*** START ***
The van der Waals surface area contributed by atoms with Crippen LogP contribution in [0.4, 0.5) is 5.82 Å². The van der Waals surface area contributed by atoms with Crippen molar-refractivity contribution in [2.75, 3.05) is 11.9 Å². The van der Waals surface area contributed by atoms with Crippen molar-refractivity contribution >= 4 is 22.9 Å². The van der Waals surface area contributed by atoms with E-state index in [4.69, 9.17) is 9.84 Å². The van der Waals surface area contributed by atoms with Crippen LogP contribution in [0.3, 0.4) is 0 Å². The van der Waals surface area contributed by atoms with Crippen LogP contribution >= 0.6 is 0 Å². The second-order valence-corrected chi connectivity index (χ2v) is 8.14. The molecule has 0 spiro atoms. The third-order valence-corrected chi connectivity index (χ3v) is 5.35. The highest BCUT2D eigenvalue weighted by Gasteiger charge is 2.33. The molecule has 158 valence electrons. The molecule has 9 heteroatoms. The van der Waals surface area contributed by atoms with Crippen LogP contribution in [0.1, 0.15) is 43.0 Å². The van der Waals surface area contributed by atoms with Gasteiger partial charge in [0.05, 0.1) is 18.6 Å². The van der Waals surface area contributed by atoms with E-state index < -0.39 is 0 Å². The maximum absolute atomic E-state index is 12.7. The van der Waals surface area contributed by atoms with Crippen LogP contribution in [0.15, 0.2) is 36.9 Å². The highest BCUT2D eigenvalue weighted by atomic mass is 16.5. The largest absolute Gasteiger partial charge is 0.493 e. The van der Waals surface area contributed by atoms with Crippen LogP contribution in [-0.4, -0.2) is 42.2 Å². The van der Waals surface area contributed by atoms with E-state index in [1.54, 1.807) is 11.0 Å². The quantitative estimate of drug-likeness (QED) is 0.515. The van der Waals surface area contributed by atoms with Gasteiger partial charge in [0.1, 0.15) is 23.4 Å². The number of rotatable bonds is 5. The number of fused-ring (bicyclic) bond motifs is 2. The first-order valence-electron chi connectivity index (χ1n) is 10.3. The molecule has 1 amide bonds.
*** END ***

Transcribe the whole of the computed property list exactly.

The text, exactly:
The van der Waals surface area contributed by atoms with Crippen LogP contribution in [0.4, 0.5) is 5.82 Å². The van der Waals surface area contributed by atoms with Crippen molar-refractivity contribution in [2.75, 3.05) is 11.9 Å². The van der Waals surface area contributed by atoms with Crippen molar-refractivity contribution >= 4 is 22.9 Å². The van der Waals surface area contributed by atoms with E-state index in [4.69, 9.17) is 9.84 Å². The van der Waals surface area contributed by atoms with Crippen LogP contribution in [0.3, 0.4) is 0 Å². The van der Waals surface area contributed by atoms with Crippen LogP contribution >= 0.6 is 0 Å². The second-order valence-corrected chi connectivity index (χ2v) is 8.14. The molecule has 0 spiro atoms. The third-order valence-corrected chi connectivity index (χ3v) is 5.35. The highest BCUT2D eigenvalue weighted by Gasteiger charge is 2.33. The molecule has 158 valence electrons. The molecule has 9 heteroatoms. The van der Waals surface area contributed by atoms with Crippen LogP contribution in [0.1, 0.15) is 43.0 Å². The van der Waals surface area contributed by atoms with Gasteiger partial charge in [0.05, 0.1) is 18.6 Å². The van der Waals surface area contributed by atoms with E-state index < -0.39 is 0 Å². The maximum absolute atomic E-state index is 12.7. The van der Waals surface area contributed by atoms with Crippen LogP contribution in [0.15, 0.2) is 36.9 Å². The highest BCUT2D eigenvalue weighted by atomic mass is 16.5. The largest absolute Gasteiger partial charge is 0.493 e. The van der Waals surface area contributed by atoms with Crippen LogP contribution in [-0.4, -0.2) is 42.2 Å². The van der Waals surface area contributed by atoms with E-state index in [1.54, 1.807) is 11.0 Å². The quantitative estimate of drug-likeness (QED) is 0.515. The van der Waals surface area contributed by atoms with Gasteiger partial charge in [0.1, 0.15) is 23.4 Å². The number of rotatable bonds is 5. The number of fused-ring (bicyclic) bond motifs is 2. The first-order valence-electron chi connectivity index (χ1n) is 10.3. The molecule has 1 amide bonds.